UH/LafargeTarmac: Think Piece 3  
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UH/LafargeTarmac: Think Piece 3

Making sustainable, flood proof houses - issues and opportunities

by: John Alexander

With very few exceptions will flood protection be considered by many architects and property developers. In my view, most so-called best practice or innovative housing designs do not consider flood protection and so their design makes them vulnerable to water ingress in many ways. Quite why this is so is a matter of conjecture; but the following factors seem to me to play quite a significant part:

  • marketing: emphasizing flood protection in new-build properties highlights the fact that such properties are indeed at risk of flooding, and this acknowledgement can be seen as an obstacle to property sales;
  • cost: instead of being seen as an investment that protects the value of the asset, flood protection is often seen as an additional cost, which either reduces developers' margins, or inflates the up-front cost of the property;
  • aesthetics: flood protection measures are seen by some (homebuyers, conservationists, architects) as something of an eyesore that detracts from the otherwise aesthetically pleasing qualities of the home;
  • social convention: many prospective purchasers find having power sockets at a flood-resistant 1 metre above floor level unusual and, therefore, off-putting.

It is understood in the UK that you can only protect buildings to a maximum height of 600mm before the hydrostatic load on the exterior of the building will start to cause structural damage to the property. Older stone built houses, those with some new types of cavity wall insulation (e.g. Isotherm and purpose built properties) can withstand 900mm or higher with a structural survey.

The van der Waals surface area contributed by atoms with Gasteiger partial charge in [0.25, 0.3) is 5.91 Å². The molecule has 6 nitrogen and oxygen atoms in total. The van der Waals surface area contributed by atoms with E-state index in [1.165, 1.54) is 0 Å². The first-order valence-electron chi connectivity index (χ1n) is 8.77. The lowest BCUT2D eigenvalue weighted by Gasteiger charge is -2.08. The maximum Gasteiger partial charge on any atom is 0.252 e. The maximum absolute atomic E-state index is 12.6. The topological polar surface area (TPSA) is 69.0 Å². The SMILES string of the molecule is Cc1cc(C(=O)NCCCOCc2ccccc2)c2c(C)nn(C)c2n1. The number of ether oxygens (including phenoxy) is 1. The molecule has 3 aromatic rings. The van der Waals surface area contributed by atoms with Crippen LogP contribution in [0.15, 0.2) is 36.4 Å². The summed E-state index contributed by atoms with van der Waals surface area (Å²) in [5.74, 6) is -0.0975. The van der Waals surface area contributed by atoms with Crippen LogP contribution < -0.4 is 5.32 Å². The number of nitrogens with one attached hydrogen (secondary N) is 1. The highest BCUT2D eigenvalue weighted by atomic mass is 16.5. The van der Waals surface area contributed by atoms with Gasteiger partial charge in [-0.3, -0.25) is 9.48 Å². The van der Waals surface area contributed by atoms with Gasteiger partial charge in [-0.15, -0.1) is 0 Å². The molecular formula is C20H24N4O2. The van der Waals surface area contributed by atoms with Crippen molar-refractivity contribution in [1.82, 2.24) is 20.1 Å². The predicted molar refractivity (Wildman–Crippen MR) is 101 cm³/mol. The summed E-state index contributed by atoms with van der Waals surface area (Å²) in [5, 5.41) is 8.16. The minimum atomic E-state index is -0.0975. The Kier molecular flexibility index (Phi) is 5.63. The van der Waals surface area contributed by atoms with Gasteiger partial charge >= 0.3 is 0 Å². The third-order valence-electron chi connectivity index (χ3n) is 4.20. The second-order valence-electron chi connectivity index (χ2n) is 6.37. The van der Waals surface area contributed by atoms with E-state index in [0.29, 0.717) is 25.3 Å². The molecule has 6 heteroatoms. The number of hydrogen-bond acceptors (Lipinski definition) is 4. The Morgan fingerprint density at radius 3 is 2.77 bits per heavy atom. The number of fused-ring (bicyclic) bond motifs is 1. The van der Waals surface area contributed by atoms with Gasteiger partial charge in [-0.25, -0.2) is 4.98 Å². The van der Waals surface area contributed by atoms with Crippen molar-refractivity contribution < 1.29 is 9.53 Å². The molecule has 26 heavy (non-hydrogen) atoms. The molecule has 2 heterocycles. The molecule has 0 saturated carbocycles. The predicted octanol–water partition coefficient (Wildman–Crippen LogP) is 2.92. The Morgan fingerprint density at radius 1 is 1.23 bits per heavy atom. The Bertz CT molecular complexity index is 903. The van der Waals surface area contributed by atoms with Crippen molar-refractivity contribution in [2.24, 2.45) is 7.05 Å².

When considering flood protection at the block level it is good to start with an understanding of some of the terms we use and the rules we adhere to as flood protection practitioners.

First of all, what is the difference between flood resistance and flood resilience?

Flood resistance: The idea is to keep the water out as long as possible up to the pre-determined height (e.g. 600mm). If the building is the subject of flash flooding this simply means protecting all the vulnerable openings such as doors, low-level winds, air brick and weep holes. If the flooding is ground water, surface water or river overflows, where the duration is greater than 24 hours, then attention to the walls and floors will also be essential, especially the join between wall and floor, where the greatest vulnerability exists.

Flood resilience: The next thing to ensure is that the internal fabric of the building can be recovered as quickly and cost effectively as possible. There are zero cost techniques for doing this in both new and retrofit properties. Install the plaster boards horizontally, raise the power sockets to a height of 1m, tile floors and fit lift-off rising butt hinges onto all ground floor doors. For existing buildings that persistently flood above the pre-determined height (600mm) then further measures can be taken using materials that do not absorb water, such as Dragonboard (a manganese oxide building board) for walls, floors, ceilings, architrave, skirting, etc., and Sealwise WCB in the fabrication of kitchens, studios, workshops, toilets, etc. For new build then, of course, flood resistance should play the biggest part of the design by using suitable floor methods and raising elevations above the anticipated flood level.